Peter Hibberd, M.D., is a doctor whose advice is based on more than 28 years of hospital outpatient and inpatient experience. He is an experienced emergency medicine physician, surgeon, and consultant. Dr. Hibberd is certified by the American Board of Emergency Medicine. He is also a fellow and active member of the American Academy of Family Physicians, an active member of the American College of Emergency Physicians, and a member and fellow of the American Academy of Emergency Medicine. Dr. Hibberd has earned numerous national and international professional certifications, memberships, and awards.
Tags: painkiller | blood | thinner | safe

Are Painkillers Safe to Take With Blood Thinners?

By    |   Tuesday, 03 September 2013 05:27 PM

Question: What can I take for arthritis pain? I take Tikosyn and Coumadin daily.

Dr. Hibberd's answer:
Arthritis treatment is tailored to the type of arthritis you have. I assume you have simple non-destructive non-erosive osteoarthritis, and usual the usual treatment recommendation when on Coumadin is to avoid aspirin, ibuprofen, and other NSAID drugs because the combination can increase gastrointestinal bleeding risks.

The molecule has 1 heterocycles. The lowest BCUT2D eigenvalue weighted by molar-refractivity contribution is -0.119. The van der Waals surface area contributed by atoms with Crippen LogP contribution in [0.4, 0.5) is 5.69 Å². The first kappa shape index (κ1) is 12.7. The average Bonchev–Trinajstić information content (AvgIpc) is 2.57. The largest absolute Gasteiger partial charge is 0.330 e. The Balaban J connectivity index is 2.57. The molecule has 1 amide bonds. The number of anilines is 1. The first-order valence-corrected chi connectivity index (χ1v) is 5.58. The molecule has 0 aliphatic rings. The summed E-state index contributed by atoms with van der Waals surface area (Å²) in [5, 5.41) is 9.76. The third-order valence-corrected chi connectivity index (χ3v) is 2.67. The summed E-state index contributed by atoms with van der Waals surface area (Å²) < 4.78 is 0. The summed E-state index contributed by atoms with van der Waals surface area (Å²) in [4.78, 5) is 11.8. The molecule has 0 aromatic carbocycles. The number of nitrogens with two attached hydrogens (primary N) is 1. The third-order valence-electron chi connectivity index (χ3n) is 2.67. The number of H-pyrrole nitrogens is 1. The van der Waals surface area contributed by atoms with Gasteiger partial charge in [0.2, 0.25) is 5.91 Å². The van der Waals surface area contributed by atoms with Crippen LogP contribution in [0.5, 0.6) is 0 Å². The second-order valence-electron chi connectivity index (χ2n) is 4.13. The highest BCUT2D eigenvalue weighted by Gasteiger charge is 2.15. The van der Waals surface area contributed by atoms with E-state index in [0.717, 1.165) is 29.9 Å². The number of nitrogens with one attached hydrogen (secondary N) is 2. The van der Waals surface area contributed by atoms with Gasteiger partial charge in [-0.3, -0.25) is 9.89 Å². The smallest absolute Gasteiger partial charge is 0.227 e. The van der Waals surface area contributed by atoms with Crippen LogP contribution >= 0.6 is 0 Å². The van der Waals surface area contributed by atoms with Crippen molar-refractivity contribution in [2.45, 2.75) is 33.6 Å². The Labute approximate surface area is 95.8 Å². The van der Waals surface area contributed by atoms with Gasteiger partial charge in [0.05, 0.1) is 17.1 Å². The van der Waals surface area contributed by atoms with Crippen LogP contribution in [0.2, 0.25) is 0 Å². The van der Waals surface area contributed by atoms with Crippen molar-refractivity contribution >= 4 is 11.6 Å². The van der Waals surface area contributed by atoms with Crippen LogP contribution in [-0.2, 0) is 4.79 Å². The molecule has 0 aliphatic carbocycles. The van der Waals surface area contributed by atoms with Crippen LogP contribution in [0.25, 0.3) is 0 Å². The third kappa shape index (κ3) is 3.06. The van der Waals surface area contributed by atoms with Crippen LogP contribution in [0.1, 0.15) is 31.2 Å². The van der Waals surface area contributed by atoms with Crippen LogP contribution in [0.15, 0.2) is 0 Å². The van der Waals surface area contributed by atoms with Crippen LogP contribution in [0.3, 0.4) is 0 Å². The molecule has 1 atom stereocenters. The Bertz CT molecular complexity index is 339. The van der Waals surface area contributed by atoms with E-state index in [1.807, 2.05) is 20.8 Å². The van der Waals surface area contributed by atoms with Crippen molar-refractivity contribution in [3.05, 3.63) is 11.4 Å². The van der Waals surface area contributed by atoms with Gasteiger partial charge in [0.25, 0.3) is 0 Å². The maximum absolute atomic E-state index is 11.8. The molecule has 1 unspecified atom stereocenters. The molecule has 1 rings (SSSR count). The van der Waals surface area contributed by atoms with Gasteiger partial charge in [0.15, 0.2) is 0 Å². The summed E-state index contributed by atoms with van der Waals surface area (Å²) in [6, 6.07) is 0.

Tikosyn is a powerful heart drug used to treat irregular heartbeat. It must be started or restarted in the hospital, and you have to avoid all drugs that may interact negatively with it, including many prescription and non-prescription medications. Among them: Tagamet, verapamil, Bactrim and sulpha drugs, oral antifungals, water pills, some antihistamines, and Compazine.
You can, however, consider Tylenol — 500 milligrams, four times a day — for pain relief. If this is insufficient, you will need to consider other options with your physician. Liniments may be safe, but there are many prescription oral, topical, and injectable agents that can be helpful despite your restrictions.
Make an appointment with your doctor for a review of your options or ask for a rheumatology consultation as well as a referral to a physiotherapist. 

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Arthritis treatment is tailored to the type of arthritis you have.
Tuesday, 03 September 2013 05:27 PM
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